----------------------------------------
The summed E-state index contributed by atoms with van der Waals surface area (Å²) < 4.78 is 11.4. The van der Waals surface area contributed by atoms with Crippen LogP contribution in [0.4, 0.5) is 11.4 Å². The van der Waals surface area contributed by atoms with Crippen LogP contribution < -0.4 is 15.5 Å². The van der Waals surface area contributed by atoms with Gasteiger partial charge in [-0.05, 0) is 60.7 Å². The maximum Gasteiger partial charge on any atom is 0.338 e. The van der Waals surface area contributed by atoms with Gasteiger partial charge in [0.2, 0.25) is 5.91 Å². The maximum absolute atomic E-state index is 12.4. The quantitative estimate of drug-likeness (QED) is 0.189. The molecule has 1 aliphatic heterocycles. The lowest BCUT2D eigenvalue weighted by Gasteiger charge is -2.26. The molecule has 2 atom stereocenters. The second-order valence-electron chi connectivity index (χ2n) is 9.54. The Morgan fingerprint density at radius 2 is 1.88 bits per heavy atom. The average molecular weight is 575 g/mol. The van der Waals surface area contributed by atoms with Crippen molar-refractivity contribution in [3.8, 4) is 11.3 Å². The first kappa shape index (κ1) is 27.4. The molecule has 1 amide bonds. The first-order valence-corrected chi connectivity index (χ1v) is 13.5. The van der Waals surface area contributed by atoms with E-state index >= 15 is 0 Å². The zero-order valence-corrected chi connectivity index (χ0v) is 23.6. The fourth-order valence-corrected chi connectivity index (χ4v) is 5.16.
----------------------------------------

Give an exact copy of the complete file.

The summed E-state index contributed by atoms with van der Waals surface area (Å²) < 4.78 is 11.4. The van der Waals surface area contributed by atoms with Crippen LogP contribution in [0.4, 0.5) is 11.4 Å². The van der Waals surface area contributed by atoms with Crippen LogP contribution < -0.4 is 15.5 Å². The van der Waals surface area contributed by atoms with Gasteiger partial charge in [-0.05, 0) is 60.7 Å². The maximum Gasteiger partial charge on any atom is 0.338 e. The van der Waals surface area contributed by atoms with Gasteiger partial charge in [0.2, 0.25) is 5.91 Å². The maximum absolute atomic E-state index is 12.4. The quantitative estimate of drug-likeness (QED) is 0.189. The molecule has 1 aliphatic heterocycles. The lowest BCUT2D eigenvalue weighted by Gasteiger charge is -2.26. The molecule has 2 atom stereocenters. The second-order valence-electron chi connectivity index (χ2n) is 9.54. The Morgan fingerprint density at radius 2 is 1.88 bits per heavy atom. The average molecular weight is 575 g/mol. The van der Waals surface area contributed by atoms with Crippen molar-refractivity contribution in [3.8, 4) is 11.3 Å². The first kappa shape index (κ1) is 27.4. The molecule has 1 amide bonds. The first-order valence-corrected chi connectivity index (χ1v) is 13.5. The van der Waals surface area contributed by atoms with E-state index >= 15 is 0 Å². The zero-order valence-corrected chi connectivity index (χ0v) is 23.6. The fourth-order valence-corrected chi connectivity index (χ4v) is 5.16.